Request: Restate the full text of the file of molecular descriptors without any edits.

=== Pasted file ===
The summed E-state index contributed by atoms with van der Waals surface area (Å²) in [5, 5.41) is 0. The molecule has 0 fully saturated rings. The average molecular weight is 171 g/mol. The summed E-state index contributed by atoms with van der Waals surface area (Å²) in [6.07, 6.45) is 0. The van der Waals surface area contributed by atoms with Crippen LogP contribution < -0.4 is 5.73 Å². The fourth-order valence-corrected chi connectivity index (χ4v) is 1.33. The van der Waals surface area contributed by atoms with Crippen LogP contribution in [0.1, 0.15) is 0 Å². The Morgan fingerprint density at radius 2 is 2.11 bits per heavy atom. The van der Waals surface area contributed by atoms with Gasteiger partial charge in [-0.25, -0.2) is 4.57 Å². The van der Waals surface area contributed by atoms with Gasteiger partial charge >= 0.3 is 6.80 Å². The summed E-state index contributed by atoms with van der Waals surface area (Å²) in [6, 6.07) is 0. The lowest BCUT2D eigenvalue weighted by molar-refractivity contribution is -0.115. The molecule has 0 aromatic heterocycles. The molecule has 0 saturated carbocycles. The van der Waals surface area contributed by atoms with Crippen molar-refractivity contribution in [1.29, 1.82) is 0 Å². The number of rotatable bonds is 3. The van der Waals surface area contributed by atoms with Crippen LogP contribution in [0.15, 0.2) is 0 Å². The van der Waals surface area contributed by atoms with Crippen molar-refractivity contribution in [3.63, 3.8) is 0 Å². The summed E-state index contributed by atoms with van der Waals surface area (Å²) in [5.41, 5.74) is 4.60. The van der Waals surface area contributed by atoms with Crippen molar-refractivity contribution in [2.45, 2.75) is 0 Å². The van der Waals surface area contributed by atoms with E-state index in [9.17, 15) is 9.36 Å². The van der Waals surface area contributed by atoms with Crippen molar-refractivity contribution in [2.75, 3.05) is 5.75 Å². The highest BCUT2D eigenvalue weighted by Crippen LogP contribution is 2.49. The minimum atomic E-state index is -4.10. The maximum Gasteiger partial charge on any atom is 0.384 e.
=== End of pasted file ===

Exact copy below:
The summed E-state index contributed by atoms with van der Waals surface area (Å²) in [5, 5.41) is 0. The molecule has 0 fully saturated rings. The average molecular weight is 171 g/mol. The summed E-state index contributed by atoms with van der Waals surface area (Å²) in [6.07, 6.45) is 0. The van der Waals surface area contributed by atoms with Crippen LogP contribution < -0.4 is 5.73 Å². The fourth-order valence-corrected chi connectivity index (χ4v) is 1.33. The van der Waals surface area contributed by atoms with Crippen LogP contribution in [0.1, 0.15) is 0 Å². The Morgan fingerprint density at radius 2 is 2.11 bits per heavy atom. The van der Waals surface area contributed by atoms with Gasteiger partial charge in [-0.25, -0.2) is 4.57 Å². The van der Waals surface area contributed by atoms with Gasteiger partial charge >= 0.3 is 6.80 Å². The summed E-state index contributed by atoms with van der Waals surface area (Å²) in [6, 6.07) is 0. The lowest BCUT2D eigenvalue weighted by molar-refractivity contribution is -0.115. The molecule has 0 aromatic heterocycles. The molecule has 0 saturated carbocycles. The van der Waals surface area contributed by atoms with Crippen molar-refractivity contribution in [1.29, 1.82) is 0 Å². The number of rotatable bonds is 3. The van der Waals surface area contributed by atoms with Crippen LogP contribution in [0.15, 0.2) is 0 Å². The van der Waals surface area contributed by atoms with Crippen molar-refractivity contribution in [3.63, 3.8) is 0 Å². The summed E-state index contributed by atoms with van der Waals surface area (Å²) in [5.41, 5.74) is 4.60. The van der Waals surface area contributed by atoms with Crippen molar-refractivity contribution in [2.45, 2.75) is 0 Å². The van der Waals surface area contributed by atoms with E-state index in [9.17, 15) is 9.36 Å². The van der Waals surface area contributed by atoms with Crippen molar-refractivity contribution in [2.75, 3.05) is 5.75 Å². The highest BCUT2D eigenvalue weighted by Crippen LogP contribution is 2.49. The minimum atomic E-state index is -4.10. The maximum Gasteiger partial charge on any atom is 0.384 e.